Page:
When your child has a food allergy, he or she must follow an allergy-free diet. This means your child can't have the food they are allergic to, or any products containing that food. The items that your child is allergic to are called allergens.
A tree nut allergy is the immune system's abnormal response to the proteins found in tree nuts. Tree nuts include almonds, pecans, walnuts, and cashews. It's important to read food labels to be able to stay away from foods that contain tree nuts.
The Food Allergen Labeling and Consumer Protection Act (FALCPA) requires U.S. packaged food items to state clearly on the label if they contain tree nuts. FALCPA requires that the specific nut be identified on the label, such as almonds. Some people with a tree nut allergy need to stay away from all tree nuts (listed below). Other people may be able to eat some tree nuts, but not others. Talk with your child's healthcare provider about the right decision for your child.
Some food makers voluntarily include labels that say "may contain tree nuts" or "may be made in a facility where tree nuts are processed." Again, some people who are allergic to one tree nut aren't allergic to all tree nuts. Check with your child's healthcare provider to see if your child should stay away from all tree nuts.
The lists below may not contain all products with tree nuts. But they can help guide your decisions. It is important to always read all food labels.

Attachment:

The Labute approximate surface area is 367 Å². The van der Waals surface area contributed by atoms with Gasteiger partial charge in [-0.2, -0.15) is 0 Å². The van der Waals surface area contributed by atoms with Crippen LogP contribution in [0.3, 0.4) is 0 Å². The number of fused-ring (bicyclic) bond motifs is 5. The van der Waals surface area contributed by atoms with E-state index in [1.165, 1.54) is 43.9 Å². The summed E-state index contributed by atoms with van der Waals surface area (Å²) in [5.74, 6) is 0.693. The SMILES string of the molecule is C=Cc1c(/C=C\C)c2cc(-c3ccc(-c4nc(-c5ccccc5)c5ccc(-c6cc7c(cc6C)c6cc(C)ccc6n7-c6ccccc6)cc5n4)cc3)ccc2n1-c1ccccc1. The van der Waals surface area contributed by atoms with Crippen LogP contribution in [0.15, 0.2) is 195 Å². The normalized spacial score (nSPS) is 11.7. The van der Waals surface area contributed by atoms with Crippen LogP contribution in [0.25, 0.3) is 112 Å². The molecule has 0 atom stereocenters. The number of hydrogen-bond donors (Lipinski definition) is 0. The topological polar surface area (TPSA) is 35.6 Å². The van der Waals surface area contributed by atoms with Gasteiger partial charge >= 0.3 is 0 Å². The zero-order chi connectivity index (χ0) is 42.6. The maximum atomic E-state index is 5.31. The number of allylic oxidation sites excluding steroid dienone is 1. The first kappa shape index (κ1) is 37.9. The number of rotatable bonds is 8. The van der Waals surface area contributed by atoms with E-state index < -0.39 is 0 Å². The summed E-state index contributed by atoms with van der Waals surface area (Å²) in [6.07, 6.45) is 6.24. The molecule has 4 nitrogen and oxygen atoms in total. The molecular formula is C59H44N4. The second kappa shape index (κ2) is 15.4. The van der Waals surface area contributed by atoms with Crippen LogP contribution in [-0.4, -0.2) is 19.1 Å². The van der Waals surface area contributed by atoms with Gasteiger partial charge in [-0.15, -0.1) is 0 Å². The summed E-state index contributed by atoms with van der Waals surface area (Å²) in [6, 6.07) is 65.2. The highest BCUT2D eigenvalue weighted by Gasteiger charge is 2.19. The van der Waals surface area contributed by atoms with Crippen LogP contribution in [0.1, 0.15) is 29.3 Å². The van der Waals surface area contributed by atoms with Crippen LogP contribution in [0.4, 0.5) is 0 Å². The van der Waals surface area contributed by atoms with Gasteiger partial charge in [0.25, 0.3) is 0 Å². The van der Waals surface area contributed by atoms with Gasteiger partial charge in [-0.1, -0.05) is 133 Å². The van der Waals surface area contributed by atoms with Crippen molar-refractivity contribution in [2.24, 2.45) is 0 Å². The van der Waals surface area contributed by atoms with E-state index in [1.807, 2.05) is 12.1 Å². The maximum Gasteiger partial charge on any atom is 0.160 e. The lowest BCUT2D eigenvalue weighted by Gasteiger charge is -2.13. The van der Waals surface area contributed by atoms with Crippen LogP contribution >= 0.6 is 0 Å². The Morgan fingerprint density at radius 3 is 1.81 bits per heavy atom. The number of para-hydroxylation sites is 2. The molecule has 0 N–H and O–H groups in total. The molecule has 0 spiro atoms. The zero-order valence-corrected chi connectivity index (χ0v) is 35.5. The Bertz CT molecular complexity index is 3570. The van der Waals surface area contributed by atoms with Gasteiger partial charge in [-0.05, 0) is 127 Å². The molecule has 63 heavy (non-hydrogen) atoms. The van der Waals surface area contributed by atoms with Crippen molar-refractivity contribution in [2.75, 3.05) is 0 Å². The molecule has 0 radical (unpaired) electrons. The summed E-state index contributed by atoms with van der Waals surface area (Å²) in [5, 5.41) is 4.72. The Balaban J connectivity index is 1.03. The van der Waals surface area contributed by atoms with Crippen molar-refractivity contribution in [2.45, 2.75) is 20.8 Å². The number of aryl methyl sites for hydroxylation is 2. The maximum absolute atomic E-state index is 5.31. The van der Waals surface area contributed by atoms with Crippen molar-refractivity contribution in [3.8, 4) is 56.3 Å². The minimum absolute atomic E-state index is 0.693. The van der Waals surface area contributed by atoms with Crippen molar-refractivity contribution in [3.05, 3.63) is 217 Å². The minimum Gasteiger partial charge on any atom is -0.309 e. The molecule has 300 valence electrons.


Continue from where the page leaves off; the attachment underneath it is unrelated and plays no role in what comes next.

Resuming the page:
Stay away from foods that have any of these ingredients:
Gianduja (a creamy mix of chocolate and chopped toasted nuts found in premium or imported chocolate)
Litchi, lichee, or lychee nut
Mandelonas (peanuts soaked in almond oil)
Marzipan or almond paste
Natural nut extract
Nut butters (for example, cashew butter or almond butter)
Nut oil, nut pieces, or nut meal
Nut paste, such as almond paste
Pine nuts (pignolia)
Talk with your child's healthcare provider about the need to stay away from peanuts.
Artificial nuts are peanuts that have been deflavored. They are then reflavored with a nut such as pecan or walnut.
Filberts are hazelnuts.
Some natural extracts can contain tree nuts. These include pure almond extract and natural wintergreen extract. A child who is allergic to filberts or hazelnuts should not eat foods with these in them.
Imitation or artificially flavored extracts are safe to use.
Ethnic foods, commercially prepared baked goods, and candy can be cross-contaminated with nuts. This is because nuts are often used in these types of foods.
Tree nuts are being added to a growing variety of foods. These include barbecue sauces, cereals, crackers, and ice creams.
Foods that don't contain tree nuts could be contaminated during manufacturing. Unfortunately, advisory labels such as "processed in a facility that also processed tree nuts" or "made on shared equipment" are not regulated by the FDA. They are voluntary. Companies are not required to include them. Discuss with your doctor if you may eat products with these labels or if you should avoid them.
There are some foods and products that are not covered by the FALCPA law. These include:
Foods that are not regulated by the FDA
Cosmetics and personal care items
Prescription and over the counter medicines and supplements
Toys, crafts, pet foods
For your child's general safety:
Always carry 2 epinephrine auto-injectors. Make sure you and those close to you and your child know how to use them.
If you don't have epinephrine auto-injectors, talk with your healthcare provider to see if you should carry them.
Wear a medical alert bracelet or necklace with your allergy information.
When you are eating out:
In a restaurant, food may be cross-contaminated with tree nuts. Always ask about ingredients at restaurants. Do this even if these are foods that your child has eaten in the past.
Stay away from buffets with tree nuts to avoid cross-contamination of foods with shared utensils.